3. Failures at this first step in the semantic account have often been what drove people towards the pragmatic account.
4. Davidson, for instance, helps himself to the concept of truth and simply defines belief and assertion in terms of 'holding true' (Davidson, 1984). Lewis characterizes languages in purely semantic terms and provides the following answer to the problem of "what the members of a population P must do in order to make it the case that a certain possible language £ is their actual language"( Lewis 1969, p.177.)
The convention whereby a population P uses language £ is a convention of truthfulness and trust in £. To be truthful in £ is to act in a certain way: to try to never utter any sentences of £ which are not true in £. To be trusting in £ is to form beliefs in a certain way: to impute truthfulness in £ to others. (Lewis 1972, p 167.)
That we can characterize speakers as being truthful and trusting is taken to be fairly unproblematic. Indeed, Lewis characterizes the interpretee's utterances as assertions through the "principle of truthfulness" that states that speakers tend only to utter sentences in their language that they take to be true.
5. I.e., other than its being understood as aiming at the truth.
6. Lewis' principle of truthfulness actually seems like more than a well confirmed hypothesis. He claims that "the fundamental principles of our common-sense theory of persons implicitly define such concepts as belief, desire and meaning," and that if such fundamental principles (which include the principle of truthfulness) are made explicit, they would "have a status akin to analyticity." (Lewis 1974, p. 112.) This might suggest that Lewis' account is, in some sense, closer to the pragmatic. If the principle of truthfulness is taken to be analytic, then it is analytic that our assertion-like behavior really is assertion, and not denial. Identifying assertion with assertion-like behavior (i.e.: assertion just is a certain type of verbal behavior), which is essential to the pragmatic account, amounts to making the principle of truthfulness 'analytic,' so Lewis's methodology could be understood as involving a type of backhanded commitment to the pragmatic account.
7. Most recently presented in Massey 1992.
8. Though the language in question is still an artificial language and represents only a fragment of any natural language such as English.
9. Massey 1992, p.333.
10. Massey 1992, p.333.
11. Massey, p. 331. The example can be found in Searle 1987.
12. Massey, p. 331.
13 Massey p. 338.
14 Massey, p. 332.
15 Massey p.341. Furthermore, it should be noted that Massey's indeterminacy would be a reductio of the semantic account of assertion in a much stronger way than Quine's "Gavagai" could be understood as a reductio of the radical interpretation process. Quine's indeterminacy thesis was not taken as a simple reductio of his methodology because the methodology (all there is to meaning must be available to an interpreter) seemed well motivated (considerations of publicity, the tie between meaning and communication, etc.) and did not have an appealing alternative (the inability to provide any plausible alternative being the main problem with many criticisms of Quine's methodology). On the other hand, the semantic account of assertion is less well motivated, and the alternative pragmatic account has been motivated and developed quite independently of any concerns about avoiding indeterminacy. Because of this, the temptation to take indeterminacy simply as a consequence rather than a counterexample is much less tempting in Massey's case than it is in Quine's.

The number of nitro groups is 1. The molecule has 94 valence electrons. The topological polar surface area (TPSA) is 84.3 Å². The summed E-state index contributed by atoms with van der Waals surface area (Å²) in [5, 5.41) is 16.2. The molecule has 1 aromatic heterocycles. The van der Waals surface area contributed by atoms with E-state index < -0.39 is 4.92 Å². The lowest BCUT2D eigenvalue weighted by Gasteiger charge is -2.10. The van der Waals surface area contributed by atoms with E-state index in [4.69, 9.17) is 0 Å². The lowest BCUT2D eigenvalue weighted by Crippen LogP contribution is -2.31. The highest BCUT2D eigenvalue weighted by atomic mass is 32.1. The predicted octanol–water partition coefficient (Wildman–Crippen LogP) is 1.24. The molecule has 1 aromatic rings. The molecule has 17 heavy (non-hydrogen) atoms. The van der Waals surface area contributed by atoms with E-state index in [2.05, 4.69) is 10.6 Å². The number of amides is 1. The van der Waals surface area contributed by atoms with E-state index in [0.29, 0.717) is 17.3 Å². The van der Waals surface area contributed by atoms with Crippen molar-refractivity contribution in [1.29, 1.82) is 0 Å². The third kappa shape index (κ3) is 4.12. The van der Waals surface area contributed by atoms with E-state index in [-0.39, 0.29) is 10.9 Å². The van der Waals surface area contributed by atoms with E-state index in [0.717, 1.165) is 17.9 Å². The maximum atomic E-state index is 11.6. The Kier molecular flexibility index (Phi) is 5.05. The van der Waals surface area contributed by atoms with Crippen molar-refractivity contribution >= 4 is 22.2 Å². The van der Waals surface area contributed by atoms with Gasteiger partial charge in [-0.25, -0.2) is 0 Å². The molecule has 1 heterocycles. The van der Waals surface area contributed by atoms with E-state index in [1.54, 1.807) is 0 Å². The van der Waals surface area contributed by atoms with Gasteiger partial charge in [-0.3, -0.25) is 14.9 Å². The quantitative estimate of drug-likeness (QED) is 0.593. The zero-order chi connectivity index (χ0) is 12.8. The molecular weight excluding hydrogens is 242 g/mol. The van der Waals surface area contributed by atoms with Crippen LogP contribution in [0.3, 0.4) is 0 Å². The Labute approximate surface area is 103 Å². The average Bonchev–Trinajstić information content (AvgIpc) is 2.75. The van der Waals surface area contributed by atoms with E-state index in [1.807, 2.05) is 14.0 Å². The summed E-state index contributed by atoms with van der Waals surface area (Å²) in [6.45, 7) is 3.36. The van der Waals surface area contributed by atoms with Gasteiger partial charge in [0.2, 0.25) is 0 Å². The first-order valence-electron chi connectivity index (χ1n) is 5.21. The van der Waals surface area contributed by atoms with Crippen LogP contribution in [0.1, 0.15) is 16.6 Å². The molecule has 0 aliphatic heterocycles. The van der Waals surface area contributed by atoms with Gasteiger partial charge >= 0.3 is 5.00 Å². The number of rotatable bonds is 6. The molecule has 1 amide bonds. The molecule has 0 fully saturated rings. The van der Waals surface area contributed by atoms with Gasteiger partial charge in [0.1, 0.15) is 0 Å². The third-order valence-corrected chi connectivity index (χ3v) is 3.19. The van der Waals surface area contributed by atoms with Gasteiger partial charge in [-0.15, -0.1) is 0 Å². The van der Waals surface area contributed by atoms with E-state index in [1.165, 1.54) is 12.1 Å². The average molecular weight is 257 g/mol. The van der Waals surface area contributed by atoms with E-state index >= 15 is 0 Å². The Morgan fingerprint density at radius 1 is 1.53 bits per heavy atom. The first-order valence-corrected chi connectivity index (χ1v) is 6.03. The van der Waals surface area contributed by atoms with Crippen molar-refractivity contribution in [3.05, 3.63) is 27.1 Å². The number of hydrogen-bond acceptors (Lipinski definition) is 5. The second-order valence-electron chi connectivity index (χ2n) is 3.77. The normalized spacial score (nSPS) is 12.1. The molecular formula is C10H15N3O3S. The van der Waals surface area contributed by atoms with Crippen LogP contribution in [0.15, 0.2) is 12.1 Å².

16 For a discussion of this, see Dummett 1973, p. 296. See also Brandom 1994.
17 The second interpretation would, of course, also insist that the meanings of "win" and "lose" had been switched, so that players who claimed that they wanted to win 'really' meant that they wanted to lose, etc.
18 It seems, of course, otherwise when working within our gaming practice: we can specify the rules of a game and what constitutes winning it without making any reference to the fact that we try to win, we can play by the rules and deliberately lose, etc. (Just as we can specify what constitutes winning an individual game, we can specify the truth conditions for individual sentences.) But all of these practices, like those of lying, stealing, etc. can only work parasitically as exceptions and cannot exist independently of the more integrated practices they seem to flout or rise above.